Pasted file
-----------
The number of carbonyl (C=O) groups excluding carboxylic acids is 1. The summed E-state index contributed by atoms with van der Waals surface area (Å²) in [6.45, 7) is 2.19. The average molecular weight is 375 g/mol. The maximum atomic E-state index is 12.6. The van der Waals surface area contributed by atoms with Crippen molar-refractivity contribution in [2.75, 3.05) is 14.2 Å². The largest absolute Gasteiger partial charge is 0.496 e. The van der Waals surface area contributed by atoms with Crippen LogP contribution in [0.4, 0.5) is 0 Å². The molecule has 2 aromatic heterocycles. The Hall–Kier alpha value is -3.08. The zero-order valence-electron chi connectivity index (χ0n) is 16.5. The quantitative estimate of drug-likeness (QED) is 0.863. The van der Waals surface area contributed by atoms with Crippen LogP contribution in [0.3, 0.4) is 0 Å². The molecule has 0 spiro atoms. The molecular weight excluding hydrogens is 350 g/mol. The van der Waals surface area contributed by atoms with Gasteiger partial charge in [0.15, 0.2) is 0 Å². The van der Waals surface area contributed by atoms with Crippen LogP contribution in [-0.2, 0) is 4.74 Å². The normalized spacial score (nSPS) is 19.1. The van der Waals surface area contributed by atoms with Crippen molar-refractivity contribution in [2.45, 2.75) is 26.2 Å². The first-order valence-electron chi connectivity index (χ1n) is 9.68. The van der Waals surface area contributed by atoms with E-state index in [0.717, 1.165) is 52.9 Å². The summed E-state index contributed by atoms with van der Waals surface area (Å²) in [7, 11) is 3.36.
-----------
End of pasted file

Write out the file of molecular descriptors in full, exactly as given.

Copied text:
The number of carbonyl (C=O) groups excluding carboxylic acids is 1. The summed E-state index contributed by atoms with van der Waals surface area (Å²) in [6.45, 7) is 2.19. The average molecular weight is 375 g/mol. The maximum atomic E-state index is 12.6. The van der Waals surface area contributed by atoms with Crippen molar-refractivity contribution in [2.75, 3.05) is 14.2 Å². The largest absolute Gasteiger partial charge is 0.496 e. The van der Waals surface area contributed by atoms with Crippen LogP contribution in [0.4, 0.5) is 0 Å². The molecule has 2 aromatic heterocycles. The Hall–Kier alpha value is -3.08. The zero-order valence-electron chi connectivity index (χ0n) is 16.5. The quantitative estimate of drug-likeness (QED) is 0.863. The van der Waals surface area contributed by atoms with Crippen LogP contribution in [0.3, 0.4) is 0 Å². The molecule has 0 spiro atoms. The molecular weight excluding hydrogens is 350 g/mol. The van der Waals surface area contributed by atoms with Gasteiger partial charge in [0.15, 0.2) is 0 Å². The van der Waals surface area contributed by atoms with Crippen LogP contribution in [-0.2, 0) is 4.74 Å². The normalized spacial score (nSPS) is 19.1. The van der Waals surface area contributed by atoms with Crippen molar-refractivity contribution in [2.45, 2.75) is 26.2 Å². The first-order valence-electron chi connectivity index (χ1n) is 9.68. The van der Waals surface area contributed by atoms with E-state index in [0.717, 1.165) is 52.9 Å². The summed E-state index contributed by atoms with van der Waals surface area (Å²) in [7, 11) is 3.36.